Short Description: There are many stories doing the rounds since ages about this method of picking. Some are true while some are absolute figments of imagination. This article tries to put things in proper perspective. The arguments never seem to stop on whether sweep picking is indeed a desirable technique or it simply distorts the rhythm and precision that can be achieved through alternate picking.
But before we take sides and try to shoot down those on the other side of the fence let's try to understand what sweep picking actually is. Let's begin with a scenario where you're playing a major scale having three notes per string. If you use alternate picking technique you would go down/up/down right through the scale, right? But if you sweep pick, you'll pick down/up/down on the first string followed by DOWN/up/down on the lower string and DOWN/up/down on the lowermost string while ascending the scale. You haven't missed the fact that there will be two consecutive down strokes when strings are changed, have you? And when you sweep pick while descending the scale, you will pick up/down/up, UP/down/up, UP/down/up. Again you must have noticed that you perform two same pick strokes consecutively while changing strings.
This is what sweep picking is all about. You must have learnt in school that the shortest distance between two points is a straight line. The technique of sweep picking uses this elementary mathematical axiom and hence is the most logical way to pick.
The guitarist goes directly to the string that needs to be picked without getting restricted by the strict down/up/down regimen of alternate picking style. But some players tend to feel more comfortable while remaining in the predetermined pattern of alternate picking. They say it leaves them with more free time when they are improvising since the picking motion becomes almost automatic.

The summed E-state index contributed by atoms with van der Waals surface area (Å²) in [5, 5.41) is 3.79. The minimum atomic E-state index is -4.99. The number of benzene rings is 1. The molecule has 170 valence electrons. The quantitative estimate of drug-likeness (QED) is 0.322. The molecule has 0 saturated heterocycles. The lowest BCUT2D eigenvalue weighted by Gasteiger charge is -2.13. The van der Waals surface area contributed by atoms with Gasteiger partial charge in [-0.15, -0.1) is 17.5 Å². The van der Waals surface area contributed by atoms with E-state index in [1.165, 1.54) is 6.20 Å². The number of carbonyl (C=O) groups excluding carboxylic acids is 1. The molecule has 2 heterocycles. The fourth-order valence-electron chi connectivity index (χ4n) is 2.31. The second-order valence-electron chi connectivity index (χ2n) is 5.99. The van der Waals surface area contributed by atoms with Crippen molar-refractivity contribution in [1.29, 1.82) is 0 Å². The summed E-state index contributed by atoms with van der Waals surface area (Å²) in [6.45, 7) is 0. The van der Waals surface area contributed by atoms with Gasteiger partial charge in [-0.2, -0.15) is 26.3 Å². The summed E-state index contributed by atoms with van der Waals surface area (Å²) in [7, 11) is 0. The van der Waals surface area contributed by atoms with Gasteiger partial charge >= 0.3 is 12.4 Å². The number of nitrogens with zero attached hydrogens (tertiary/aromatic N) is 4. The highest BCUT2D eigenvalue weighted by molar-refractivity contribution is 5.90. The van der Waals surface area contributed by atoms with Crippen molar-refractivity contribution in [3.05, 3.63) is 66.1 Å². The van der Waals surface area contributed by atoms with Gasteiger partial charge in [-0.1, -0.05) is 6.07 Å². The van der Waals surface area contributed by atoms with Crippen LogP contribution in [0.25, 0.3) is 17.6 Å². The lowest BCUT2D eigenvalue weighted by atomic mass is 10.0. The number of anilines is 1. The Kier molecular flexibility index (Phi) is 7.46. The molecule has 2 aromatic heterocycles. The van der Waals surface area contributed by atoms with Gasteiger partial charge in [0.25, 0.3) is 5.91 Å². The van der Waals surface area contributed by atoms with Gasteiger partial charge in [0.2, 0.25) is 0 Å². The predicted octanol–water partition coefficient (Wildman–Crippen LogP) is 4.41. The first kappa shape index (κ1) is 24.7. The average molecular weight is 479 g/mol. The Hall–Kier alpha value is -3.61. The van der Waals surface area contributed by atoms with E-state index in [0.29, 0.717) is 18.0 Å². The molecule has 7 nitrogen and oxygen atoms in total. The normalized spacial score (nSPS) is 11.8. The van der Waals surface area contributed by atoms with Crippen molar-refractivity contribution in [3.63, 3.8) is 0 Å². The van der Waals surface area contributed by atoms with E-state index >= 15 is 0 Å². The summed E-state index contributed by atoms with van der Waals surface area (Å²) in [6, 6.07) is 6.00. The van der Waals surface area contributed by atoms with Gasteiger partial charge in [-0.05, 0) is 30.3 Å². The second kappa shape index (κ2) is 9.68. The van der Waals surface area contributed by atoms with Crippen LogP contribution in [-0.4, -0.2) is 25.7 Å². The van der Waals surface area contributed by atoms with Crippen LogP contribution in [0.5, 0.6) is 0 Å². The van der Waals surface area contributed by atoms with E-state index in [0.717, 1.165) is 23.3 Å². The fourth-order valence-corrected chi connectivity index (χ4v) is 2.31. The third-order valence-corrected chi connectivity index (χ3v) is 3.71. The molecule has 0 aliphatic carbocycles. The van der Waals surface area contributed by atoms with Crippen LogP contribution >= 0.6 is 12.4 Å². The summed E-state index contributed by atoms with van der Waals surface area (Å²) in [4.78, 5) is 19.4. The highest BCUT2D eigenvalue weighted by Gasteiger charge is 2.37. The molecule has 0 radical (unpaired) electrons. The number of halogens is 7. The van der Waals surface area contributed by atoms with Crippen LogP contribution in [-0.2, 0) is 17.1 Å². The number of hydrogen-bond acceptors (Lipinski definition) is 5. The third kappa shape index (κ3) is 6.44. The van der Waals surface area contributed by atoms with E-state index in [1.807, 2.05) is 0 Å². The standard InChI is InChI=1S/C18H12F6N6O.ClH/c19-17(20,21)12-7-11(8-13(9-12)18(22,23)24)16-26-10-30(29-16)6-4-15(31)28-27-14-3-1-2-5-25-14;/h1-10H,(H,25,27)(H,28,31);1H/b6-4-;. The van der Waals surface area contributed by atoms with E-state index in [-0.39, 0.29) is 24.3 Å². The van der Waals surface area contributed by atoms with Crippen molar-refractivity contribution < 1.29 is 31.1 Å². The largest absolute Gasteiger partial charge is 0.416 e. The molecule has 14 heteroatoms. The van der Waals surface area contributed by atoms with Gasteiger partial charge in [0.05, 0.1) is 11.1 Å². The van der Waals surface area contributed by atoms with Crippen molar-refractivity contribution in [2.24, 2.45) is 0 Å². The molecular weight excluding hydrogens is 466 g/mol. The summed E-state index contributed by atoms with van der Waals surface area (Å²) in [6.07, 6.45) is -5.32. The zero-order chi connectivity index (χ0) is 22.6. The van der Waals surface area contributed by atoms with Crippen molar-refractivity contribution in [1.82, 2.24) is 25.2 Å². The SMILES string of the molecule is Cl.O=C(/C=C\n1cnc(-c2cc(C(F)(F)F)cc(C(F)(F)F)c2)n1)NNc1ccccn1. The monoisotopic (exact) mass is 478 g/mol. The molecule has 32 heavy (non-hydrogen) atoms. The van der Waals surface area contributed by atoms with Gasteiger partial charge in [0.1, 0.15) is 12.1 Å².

I feel this to be more a matter of perception than any real problem. This doesn't however mean that sweep picking is free from all problems. There are indeed certain rough edges to it and let's try to smooth them out one by one.
Sweep picking if done very fast without properly mastering the technique might cause the sound to be sloppy. Be patient when you start off and practice slowly. You'll automatically gain speed as you go along. Sometimes it becomes difficult to mute the notes that are not played. This distortion can easily be overcome by pressing your palm or thumb on strings that are not played. The biggest problem in my opinion is not to sound as if you are strumming while your pick bounces across the strings.
Each note should have a definition and though the arm moves in a continuous motion across the strings you should be able to play the arpeggio slowly and in time while each note is distinctly heard.
Before you go spending a ton on 1-on-1 guitar lessons, make sure you check out Crazy Dave's review of the #1 "how to" video guitar lessons on the net - learn and master guitar. Dave's site provides over 35 free guitar licks!